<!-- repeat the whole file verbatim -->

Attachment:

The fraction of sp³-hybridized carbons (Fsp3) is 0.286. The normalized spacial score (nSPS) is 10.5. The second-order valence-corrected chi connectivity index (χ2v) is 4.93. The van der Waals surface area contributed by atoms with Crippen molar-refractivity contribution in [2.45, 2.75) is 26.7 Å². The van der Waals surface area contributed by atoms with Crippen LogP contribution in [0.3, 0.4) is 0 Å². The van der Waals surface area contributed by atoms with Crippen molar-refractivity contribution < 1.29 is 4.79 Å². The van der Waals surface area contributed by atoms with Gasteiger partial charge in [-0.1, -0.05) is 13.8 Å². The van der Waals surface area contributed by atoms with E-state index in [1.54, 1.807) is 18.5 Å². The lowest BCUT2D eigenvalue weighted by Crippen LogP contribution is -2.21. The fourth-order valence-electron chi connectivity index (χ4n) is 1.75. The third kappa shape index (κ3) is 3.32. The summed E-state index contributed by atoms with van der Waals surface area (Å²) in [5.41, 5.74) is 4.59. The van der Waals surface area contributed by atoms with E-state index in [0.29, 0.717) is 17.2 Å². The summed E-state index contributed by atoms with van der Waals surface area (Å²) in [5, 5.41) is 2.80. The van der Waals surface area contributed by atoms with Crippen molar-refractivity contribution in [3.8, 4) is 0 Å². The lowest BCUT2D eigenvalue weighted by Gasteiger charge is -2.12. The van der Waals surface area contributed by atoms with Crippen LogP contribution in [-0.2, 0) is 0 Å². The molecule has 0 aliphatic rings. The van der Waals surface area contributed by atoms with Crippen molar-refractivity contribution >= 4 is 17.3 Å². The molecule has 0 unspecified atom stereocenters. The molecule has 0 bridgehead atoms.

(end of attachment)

The fraction of sp³-hybridized carbons (Fsp3) is 0.286. The normalized spacial score (nSPS) is 10.5. The second-order valence-corrected chi connectivity index (χ2v) is 4.93. The van der Waals surface area contributed by atoms with Crippen molar-refractivity contribution in [2.45, 2.75) is 26.7 Å². The van der Waals surface area contributed by atoms with Crippen LogP contribution in [0.3, 0.4) is 0 Å². The van der Waals surface area contributed by atoms with Crippen molar-refractivity contribution < 1.29 is 4.79 Å². The van der Waals surface area contributed by atoms with Gasteiger partial charge in [-0.1, -0.05) is 13.8 Å². The van der Waals surface area contributed by atoms with E-state index in [1.54, 1.807) is 18.5 Å². The lowest BCUT2D eigenvalue weighted by Crippen LogP contribution is -2.21. The fourth-order valence-electron chi connectivity index (χ4n) is 1.75. The third kappa shape index (κ3) is 3.32. The summed E-state index contributed by atoms with van der Waals surface area (Å²) in [5.41, 5.74) is 4.59. The van der Waals surface area contributed by atoms with E-state index in [0.29, 0.717) is 17.2 Å². The summed E-state index contributed by atoms with van der Waals surface area (Å²) in [5, 5.41) is 2.80. The van der Waals surface area contributed by atoms with Crippen molar-refractivity contribution in [3.8, 4) is 0 Å². The lowest BCUT2D eigenvalue weighted by Gasteiger charge is -2.12. The van der Waals surface area contributed by atoms with Crippen LogP contribution in [-0.2, 0) is 0 Å². The molecule has 0 aliphatic rings. The van der Waals surface area contributed by atoms with Crippen molar-refractivity contribution >= 4 is 17.3 Å². The molecule has 0 unspecified atom stereocenters. The molecule has 0 bridgehead atoms.